A number of mothers, with their calves, allowed for us to spend some time in the water with them. One such mother hung in just fifteen feet of water, as the calf nestled under her chin plate and then swam around the mother’s rostrum to the great delight of the guests. In another instance, the calf changed behaviour when introduced to the snorkelers. To begin with, the calf simply swam around the mother’s rostrum whilst she rested below, but as our guests were introduced in to the mix, the calf became curious and sought out the line of observers. Turning, twisting and rolling, she watched our line of guests as they floated between pectoral fin and rostrum of the mother below. For the entire breath cycle of the mother the calf lingered with our eager onlookers. This lasted until the mother was ready to rise slowly to the surface to breathe, accompanied by an escort male, who decided that the mother need not rest, and nudged her along by jabbing her flukes with his rostrum and so the three of them moved away.

 

The dancing of a male and female is always a delight to see and this week we were again privileged to swim with a male and female engaged in a valentine for a short while. Spy hopping and languid slapping of the pectoral fins are a sure sign together with swimming around the tender or observing snorkelers. As the courtship developed a pair of rowdy males decided to join the encounter and soon a rowdy group has reemerged and the four stepped up the energy levels and cut a swathe across the Bank.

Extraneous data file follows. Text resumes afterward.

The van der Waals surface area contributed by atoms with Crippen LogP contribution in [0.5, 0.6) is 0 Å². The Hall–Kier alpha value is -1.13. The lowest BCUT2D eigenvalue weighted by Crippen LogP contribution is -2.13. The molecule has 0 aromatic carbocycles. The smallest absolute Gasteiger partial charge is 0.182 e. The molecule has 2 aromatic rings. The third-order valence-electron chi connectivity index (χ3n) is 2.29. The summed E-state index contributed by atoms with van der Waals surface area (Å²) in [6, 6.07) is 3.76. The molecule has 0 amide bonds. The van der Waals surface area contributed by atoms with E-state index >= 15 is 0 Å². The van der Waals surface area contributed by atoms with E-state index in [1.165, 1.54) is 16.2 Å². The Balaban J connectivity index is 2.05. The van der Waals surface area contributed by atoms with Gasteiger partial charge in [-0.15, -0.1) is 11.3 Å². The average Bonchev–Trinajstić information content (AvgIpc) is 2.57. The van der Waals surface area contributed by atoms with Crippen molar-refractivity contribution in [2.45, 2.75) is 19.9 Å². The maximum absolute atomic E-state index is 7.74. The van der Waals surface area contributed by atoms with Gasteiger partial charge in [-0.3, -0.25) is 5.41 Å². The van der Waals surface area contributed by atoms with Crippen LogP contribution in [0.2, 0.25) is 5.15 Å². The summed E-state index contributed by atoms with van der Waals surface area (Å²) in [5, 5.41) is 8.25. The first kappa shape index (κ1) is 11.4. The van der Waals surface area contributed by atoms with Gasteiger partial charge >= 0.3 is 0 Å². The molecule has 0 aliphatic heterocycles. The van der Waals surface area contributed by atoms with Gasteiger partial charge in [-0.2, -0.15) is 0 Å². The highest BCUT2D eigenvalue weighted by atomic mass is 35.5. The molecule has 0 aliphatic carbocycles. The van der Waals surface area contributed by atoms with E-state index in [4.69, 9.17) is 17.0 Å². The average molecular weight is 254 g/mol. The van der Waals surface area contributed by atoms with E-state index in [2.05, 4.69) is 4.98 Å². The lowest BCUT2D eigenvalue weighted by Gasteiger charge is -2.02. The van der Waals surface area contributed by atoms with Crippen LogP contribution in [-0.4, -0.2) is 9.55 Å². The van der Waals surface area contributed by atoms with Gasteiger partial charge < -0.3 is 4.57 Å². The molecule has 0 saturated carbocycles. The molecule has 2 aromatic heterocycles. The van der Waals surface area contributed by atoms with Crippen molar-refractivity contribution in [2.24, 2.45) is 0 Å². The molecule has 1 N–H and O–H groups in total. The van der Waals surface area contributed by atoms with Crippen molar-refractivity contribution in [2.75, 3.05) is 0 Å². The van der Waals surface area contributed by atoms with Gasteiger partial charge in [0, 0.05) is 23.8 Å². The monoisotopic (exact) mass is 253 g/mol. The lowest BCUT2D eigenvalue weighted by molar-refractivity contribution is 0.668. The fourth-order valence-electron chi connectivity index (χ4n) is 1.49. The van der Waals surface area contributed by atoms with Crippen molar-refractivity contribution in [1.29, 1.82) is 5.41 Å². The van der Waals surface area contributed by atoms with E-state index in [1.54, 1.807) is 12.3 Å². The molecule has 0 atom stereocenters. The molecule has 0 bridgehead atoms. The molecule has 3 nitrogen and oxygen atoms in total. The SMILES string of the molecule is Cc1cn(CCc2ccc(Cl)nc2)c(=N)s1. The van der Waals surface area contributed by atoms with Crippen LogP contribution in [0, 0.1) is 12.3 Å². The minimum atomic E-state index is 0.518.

Our final day, brought a variety of in water encounters. Starting with a mother and calf, nicknamed Mrs Potts & Chip, allowed us to watch as the calf playfully rolling and peck slapping in full view of the snorkelers. As the encounter was settled, all the passengers on both of our boats had a chance to swim with this delightful pair until a couple of mischievous juvenile humpbacks burst through to see what was going on and the mother chose to move the calf to somewhere a little more relaxed. We did not come across them again, but it did lead us to another interesting encounter.

 

Two adults appeared near a coral head, moving slowly. As they dived beneath the surface, one flipped its flukes into the air and with a languorous flick disappeared below, but not so deep that we were able to see her brilliant white pectoral fin from the surface. She spotted the tender and rose very slowly immediately beneath us, just inches from the hull, but never touching and laying width ways. As she swam forward, she blew and then she swam backward to blow again on the other side of the tender. She proceeded to spy hop and roll under the boat, still not coming into contact at any point. Eventually the guests were able to get in the water and enjoy her movement from the ocean. We drifted for a while with this lovely female hovering close below. During this time the male hung out beneath her coming to the surface to breathe and show the badly scarred and damaged dorsal fin. In time, the fascination with the tender passed and they moved on.

 

Our last afternoon was spent with another mother and calf. Today seemed to be the turn of the playful calf and from the surface we watched as the calf artfully swam amongst the guests, twisting and turning but touching no-one. From then on, pectoral fins were raised and the flukes elevated with great care and finesse. The afternoon passed with our tenders taking turns to put our snorkelers in the water to enjoy this encounter.

 

Our departure from the Bank, was accompanied by our friends as we bod them farewell and even out of the Silver Bank we encountered a single male slapping the surface of the water, as if waving us goodbye.

 

We were back to Puerto Plata for the late afternoon, a cocktail party and a night out in Cofresi and reflection upon the awesome week with the humpback whales.